|Institution:||Mid Sweden University|
|Keywords:||alternative fuel vehicle; charging infrastructure deployment; gasoline stations; Green Highway; Electric Vehicle Service Equipment; Natural Sciences; Earth and Related Environmental Sciences; Environmental Sciences; Naturvetenskap; Geovetenskap och miljövetenskap; Miljövetenskap; International Master's Programme in Ecotechnology and Sustainable Development NEKAA 120 higher education credits; Internationellt masterprogram i ekoteknik och hållbar utveckling NEKAA 120 hp; Miljövetenskap MV1; Environmental Science MV1|
|Full text PDF:||http://urn.kb.se/resolve?urn=urn:nbn:se:miun:diva-24098|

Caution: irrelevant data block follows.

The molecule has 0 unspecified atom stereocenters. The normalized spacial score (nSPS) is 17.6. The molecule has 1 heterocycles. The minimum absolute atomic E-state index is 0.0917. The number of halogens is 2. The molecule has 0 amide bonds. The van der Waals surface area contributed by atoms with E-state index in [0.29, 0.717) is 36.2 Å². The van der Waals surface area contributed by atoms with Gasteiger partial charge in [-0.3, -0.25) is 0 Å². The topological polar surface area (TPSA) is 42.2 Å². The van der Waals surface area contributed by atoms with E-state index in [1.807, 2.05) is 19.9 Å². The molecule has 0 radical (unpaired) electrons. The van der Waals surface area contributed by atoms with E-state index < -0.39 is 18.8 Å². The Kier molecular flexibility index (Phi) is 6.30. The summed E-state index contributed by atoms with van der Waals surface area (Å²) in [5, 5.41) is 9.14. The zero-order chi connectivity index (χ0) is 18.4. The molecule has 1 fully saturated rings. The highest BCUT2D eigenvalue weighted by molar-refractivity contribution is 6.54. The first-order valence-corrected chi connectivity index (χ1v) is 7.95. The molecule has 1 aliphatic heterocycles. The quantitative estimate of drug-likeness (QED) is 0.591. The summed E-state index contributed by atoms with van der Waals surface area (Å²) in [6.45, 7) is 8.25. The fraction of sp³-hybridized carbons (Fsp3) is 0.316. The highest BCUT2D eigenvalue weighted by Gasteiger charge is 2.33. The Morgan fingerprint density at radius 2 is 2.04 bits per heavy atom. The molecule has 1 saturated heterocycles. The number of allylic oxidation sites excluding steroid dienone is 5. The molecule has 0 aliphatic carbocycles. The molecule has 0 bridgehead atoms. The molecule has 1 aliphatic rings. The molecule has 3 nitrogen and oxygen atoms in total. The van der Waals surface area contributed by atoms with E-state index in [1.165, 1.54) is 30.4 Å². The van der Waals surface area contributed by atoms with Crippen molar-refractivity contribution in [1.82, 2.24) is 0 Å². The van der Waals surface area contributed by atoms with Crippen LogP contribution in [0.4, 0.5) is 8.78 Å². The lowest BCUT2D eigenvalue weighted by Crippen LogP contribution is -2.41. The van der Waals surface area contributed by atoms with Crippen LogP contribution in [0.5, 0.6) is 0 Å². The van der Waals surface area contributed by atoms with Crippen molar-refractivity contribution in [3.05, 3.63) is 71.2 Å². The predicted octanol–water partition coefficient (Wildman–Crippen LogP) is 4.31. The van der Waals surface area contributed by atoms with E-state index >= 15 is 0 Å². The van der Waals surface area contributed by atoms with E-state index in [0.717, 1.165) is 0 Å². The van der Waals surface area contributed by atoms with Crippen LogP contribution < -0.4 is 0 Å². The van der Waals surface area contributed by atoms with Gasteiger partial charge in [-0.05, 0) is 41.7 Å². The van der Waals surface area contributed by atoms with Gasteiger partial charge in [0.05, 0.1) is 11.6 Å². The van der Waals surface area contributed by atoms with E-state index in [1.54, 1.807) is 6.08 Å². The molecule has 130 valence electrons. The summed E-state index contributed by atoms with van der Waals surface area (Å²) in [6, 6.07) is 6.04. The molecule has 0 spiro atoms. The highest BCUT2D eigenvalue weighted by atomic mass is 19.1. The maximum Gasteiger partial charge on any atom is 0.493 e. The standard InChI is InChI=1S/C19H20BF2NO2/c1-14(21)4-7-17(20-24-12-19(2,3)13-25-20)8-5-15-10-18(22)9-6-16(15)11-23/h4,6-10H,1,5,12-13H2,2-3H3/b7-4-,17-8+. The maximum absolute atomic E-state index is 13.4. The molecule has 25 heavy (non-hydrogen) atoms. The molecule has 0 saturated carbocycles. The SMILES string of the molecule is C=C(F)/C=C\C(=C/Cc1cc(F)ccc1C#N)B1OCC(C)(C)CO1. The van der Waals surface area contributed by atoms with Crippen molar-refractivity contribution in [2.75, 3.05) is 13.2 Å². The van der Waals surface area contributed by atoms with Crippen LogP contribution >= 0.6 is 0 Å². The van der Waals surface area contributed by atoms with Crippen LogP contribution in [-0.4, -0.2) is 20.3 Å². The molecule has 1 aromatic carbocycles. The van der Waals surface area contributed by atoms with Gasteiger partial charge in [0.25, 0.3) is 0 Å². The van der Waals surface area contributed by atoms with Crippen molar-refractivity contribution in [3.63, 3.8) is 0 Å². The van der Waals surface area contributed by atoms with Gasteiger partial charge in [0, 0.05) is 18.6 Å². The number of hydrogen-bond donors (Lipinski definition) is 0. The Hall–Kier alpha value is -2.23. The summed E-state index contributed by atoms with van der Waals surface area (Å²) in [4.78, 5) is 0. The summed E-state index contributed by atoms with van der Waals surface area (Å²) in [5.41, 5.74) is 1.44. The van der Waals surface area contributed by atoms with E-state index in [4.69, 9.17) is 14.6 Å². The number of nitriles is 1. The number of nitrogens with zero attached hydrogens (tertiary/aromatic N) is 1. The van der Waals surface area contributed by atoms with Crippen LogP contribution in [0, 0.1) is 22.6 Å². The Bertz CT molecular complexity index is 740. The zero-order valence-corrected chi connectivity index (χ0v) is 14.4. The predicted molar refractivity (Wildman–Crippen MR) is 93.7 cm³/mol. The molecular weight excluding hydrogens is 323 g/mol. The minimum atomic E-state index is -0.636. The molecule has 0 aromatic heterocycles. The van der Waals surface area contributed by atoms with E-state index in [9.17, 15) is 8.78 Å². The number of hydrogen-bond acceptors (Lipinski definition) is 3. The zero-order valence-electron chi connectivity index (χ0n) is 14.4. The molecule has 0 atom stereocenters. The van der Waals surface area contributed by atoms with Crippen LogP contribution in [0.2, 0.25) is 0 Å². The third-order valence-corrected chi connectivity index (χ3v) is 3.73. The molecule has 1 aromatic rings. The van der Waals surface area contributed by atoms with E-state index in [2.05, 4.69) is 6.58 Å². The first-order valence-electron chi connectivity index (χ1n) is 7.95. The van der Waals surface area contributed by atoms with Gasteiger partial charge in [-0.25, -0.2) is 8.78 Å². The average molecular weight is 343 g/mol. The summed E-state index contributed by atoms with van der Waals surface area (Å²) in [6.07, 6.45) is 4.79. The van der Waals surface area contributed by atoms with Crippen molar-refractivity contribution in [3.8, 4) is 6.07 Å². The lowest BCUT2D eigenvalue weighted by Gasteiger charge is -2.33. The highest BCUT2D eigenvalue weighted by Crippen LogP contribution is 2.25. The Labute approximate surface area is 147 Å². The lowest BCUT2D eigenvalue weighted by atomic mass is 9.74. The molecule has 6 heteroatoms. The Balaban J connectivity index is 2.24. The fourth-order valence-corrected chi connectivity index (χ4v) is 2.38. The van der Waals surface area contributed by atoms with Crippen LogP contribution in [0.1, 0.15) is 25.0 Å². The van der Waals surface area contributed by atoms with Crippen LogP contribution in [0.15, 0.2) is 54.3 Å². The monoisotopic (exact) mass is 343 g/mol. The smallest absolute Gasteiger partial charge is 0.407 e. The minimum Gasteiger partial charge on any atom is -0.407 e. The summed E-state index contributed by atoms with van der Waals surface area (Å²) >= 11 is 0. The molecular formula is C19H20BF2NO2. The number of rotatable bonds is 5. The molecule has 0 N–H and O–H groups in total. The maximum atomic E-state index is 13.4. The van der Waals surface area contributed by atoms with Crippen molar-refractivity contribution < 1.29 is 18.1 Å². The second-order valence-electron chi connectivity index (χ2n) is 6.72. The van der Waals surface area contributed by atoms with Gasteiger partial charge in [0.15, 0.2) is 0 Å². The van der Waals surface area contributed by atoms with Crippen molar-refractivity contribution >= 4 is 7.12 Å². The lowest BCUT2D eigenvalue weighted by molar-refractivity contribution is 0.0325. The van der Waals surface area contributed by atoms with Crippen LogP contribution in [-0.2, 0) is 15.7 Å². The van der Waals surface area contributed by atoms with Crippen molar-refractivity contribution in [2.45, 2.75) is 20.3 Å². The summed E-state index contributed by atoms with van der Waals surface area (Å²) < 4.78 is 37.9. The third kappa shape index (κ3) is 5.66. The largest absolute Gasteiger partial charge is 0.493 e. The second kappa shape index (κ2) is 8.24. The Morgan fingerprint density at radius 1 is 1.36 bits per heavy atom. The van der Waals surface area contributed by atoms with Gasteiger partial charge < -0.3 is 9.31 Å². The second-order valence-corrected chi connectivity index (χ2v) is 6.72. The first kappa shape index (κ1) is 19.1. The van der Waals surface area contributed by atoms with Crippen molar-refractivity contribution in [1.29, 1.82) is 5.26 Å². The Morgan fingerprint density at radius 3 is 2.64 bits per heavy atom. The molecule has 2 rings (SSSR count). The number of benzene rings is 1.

Abstract Electric Vehicles (EVs) are considered a more sustainable alternative vehicle because of their efficient electric motor when compared to internal combustion engines (ICE), and thus help to mitigate environmental problems and reduce fossil fuel dependency. In or-der to support drivers of plug-in hybrid electrical vehicles (PEVs), the installation and adequate distribution of Electric Vehicle Service Equipment (EVSE) is a major factor. The availability of EVSE is a vital requirement in order to charge the vehicle’s battery pack through connection to the electricity grid. This thesis evaluates the likely distribu-tion of a sufficient number of charging stations, measured as the demand of EVSE, for initial deployment in the E14 highway. This highway is also known as the Green High-way region, where a plan has been outlined with the aim to create a fleet of 15% EVs in the area by 2020.In order to model EVSE distribution, the first step was to complete a survey in 2012 on the population density and location of cities, along with the location of already estab-lished charging station locations on the Green Highway. The survey was done with ge-ography information survey (GIS) software. The second step was to create a map of the region. Based on the map, the initial estimate of EVSE locations on the Green Highway project plan was analyzed, as the third step. This was used as an initial analysis. The forth step was to use the location of current gasoline stations to provide as alternative pattern for the EVSE sites.It was observed that the network of gasoline stations correlates positively with population density. Through using these stations, the optimal location of the EVSEs was proposed. However, the model results do not provide for sufficient placement of EVSE sites where the population density is very low. In order to assess the different potential options, it was necessary to create analytical models in Arc-GIS, in which buffer zones were created with a variable size of 10, 15, 20 and 31 miles. This permitted allocation of a geographical area to estimate the optimum sites for charging stations. The resultsiiishowed that for a buffer zone of 10 miles, 28 charging stations were calculated, using buffer zone of 15 miles gives 18 stations, and a buffer zone of 20 miles results in 13 charging station sites. Notably, the estimate of the 20-mile buffer zone gives the same results as for the 50 km (31 miles) buffer zone for residential areas along E14. Therefore, the results show that the optimal design is to deploy 14 fast charging stations with three-phase DC, or 14 fast charging stations with three-phase AC, installed adjacent to the E14 road.